DETROIT – In March 2008, Anaheim Ducks defenseman Chris Pronger stomped on the leg of Vancouver Canucks center Ryan Kesler. As the video shows, Kesler finishes a check on Pronger and falls down. Kesler traps Pronger’s right skate between his legs. Pronger lifts his right skate to break free – then lifts it again and drives his blade into Kesler’s left calf.
“The league will take care of it,” Kesler said then.
The NHL did, suspending Pronger for eight games. It was the last and longest suspension of Pronger’s notorious career. He had already been suspended seven times – slashing, high-sticking, leaving the bench to join an altercation, cross-checking, kicking, a hit to the head, another hit to the head.
So what does Kesler think about Pronger joining the NHL’s department of player safety? When the league takes care of it now, Pronger will be a part of it?
“Obviously he’s played the game,” said Kesler, now a member of the Ducks, after practice Friday at Joe Louis Arena. “You want someone in that position who’s played the game and understands what goes on. He’s going to do a good job.”
Wait. Kesler thinks Pronger will do a good job even though Pronger stomped on his leg?
“That was when he played,” Kesler said. “He’s older now, and he’s in a position where he’s seen what goes on. It’s not what he’s done in the past; it’s that he’s played the game. You don’t want somebody that hasn’t played the game throwing out suspensions, because to be honest, I don’t think anybody should throw out suspensions unless they’ve been out there and they’ve played. I like the move.”
That’s actually the exact thinking behind adding Pronger to the DPS. Again, if you want to build a better safe, hire a safe-cracker. Pronger would understand the mentality of players who break the rules because he broke them himself – just like former disciplinarian Brendan Shanahan and new disciplinarian Stephane Quintal. (For the record, Pronger wouldn’t be throwing out suspensions. He would be one of a group of people providing input to Quintal, who makes the final decisions.)
“Shanahan did the same thing,” said Ducks defenseman Francois Beauchemin, who played with Pronger in Anaheim. “He was a dirty player, and he had the job for a few years. I think these guys know what they’re doing. They’ve been through it. They know how we think and how we play. They can read off what we do. I know him as a person. He’s a fair guy.”
“He played the game right on the edge, that’s for sure,” said Ducks captain Ryan Getzlaf, another former teammate. “He definitely knows that line for sure. I think as he’s stepped away from the game, he’s probably learned more and more about it.”
Getzlaf remains friends with Pronger, whose career ended because of concussions. Getzlaf said he didn’t know whether that gave Pronger a different perspective on head trauma in particular and player safety in general. But he said he knows what Pronger has gone through and that “he seems to be in a better place now than he was.”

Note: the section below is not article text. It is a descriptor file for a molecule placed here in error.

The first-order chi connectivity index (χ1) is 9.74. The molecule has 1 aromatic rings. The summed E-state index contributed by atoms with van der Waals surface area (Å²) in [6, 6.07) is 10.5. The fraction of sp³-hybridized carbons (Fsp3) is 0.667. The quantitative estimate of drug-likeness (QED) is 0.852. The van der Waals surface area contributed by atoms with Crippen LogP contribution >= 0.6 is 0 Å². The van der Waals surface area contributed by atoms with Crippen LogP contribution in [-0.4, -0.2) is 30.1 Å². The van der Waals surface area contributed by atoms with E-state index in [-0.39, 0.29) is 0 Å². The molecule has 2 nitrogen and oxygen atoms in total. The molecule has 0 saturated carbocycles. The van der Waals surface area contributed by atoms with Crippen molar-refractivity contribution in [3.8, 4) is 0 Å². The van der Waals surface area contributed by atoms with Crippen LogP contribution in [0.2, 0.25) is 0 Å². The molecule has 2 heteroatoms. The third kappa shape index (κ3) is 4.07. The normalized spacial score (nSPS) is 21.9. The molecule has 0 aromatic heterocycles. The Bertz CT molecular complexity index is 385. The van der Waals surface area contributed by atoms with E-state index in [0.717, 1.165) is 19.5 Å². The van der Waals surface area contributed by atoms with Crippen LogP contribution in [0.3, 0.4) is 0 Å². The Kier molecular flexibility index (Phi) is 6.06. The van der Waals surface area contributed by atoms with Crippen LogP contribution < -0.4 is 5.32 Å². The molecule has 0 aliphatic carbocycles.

What about the conflict-of-interest issue?
Pronger hasn’t technically retired. He’s still being paid by the Philadelphia Flyers, who have him on long-term injured reserve for salary-cap reasons. He has three years left on the deal he signed in 2010 at $4 million, $575,000 and $575,000.
He hasn’t played since November 2011 and has no role with the Flyers. He would not provide input on incidents involving the Flyers. NHL commissioner Gary Bettman has given his blessing. But the collective bargaining agreement says a player can’t be paid by a team and the league at the same time, and the NHL Players’ Association has been involved.
Doesn’t that bother anybody?
“No,” Kesler said. “Unfortunately he got injured and can’t play. It’s good for him to stay in the game and hopefully help make the game safer.”
“Yeah, that doesn’t really bother me,” Beauchemin said. “I know him. I know he’s just going to look at the videos and make the decisions by the plays. I don’t think it’s going to matter if it’s a Flyers guy or not. He’s an honest person, and he’s going to make the right calls.”
“My only conflict would be that he’s being paid by Philly, and I don’t know how that all worked out,” Getzlaf said. “I don’t know what’s going on with that situation. I haven’t paid enough attention. Other than that, I would expect Chris to hold everybody to the same standard.”
Getzlaf compared this to when Pronger was one of the Ducks’ leaders. Pronger was a key part of their Stanley Cup championship team in 2006-07. He was captain in 2007-08.
“The one thing about Prongs is, he’s never played favorites,” Getzlaf said. “He’s never done anything like that. Even if you’re his best friend, if you screw up, he’s going to let you know about it. If he takes that same approach to that job, I think that you can get a level of consistency, I hope, that no matter if you’re the top-tier guy or a fourth-line guy, you’re held to the same standard.”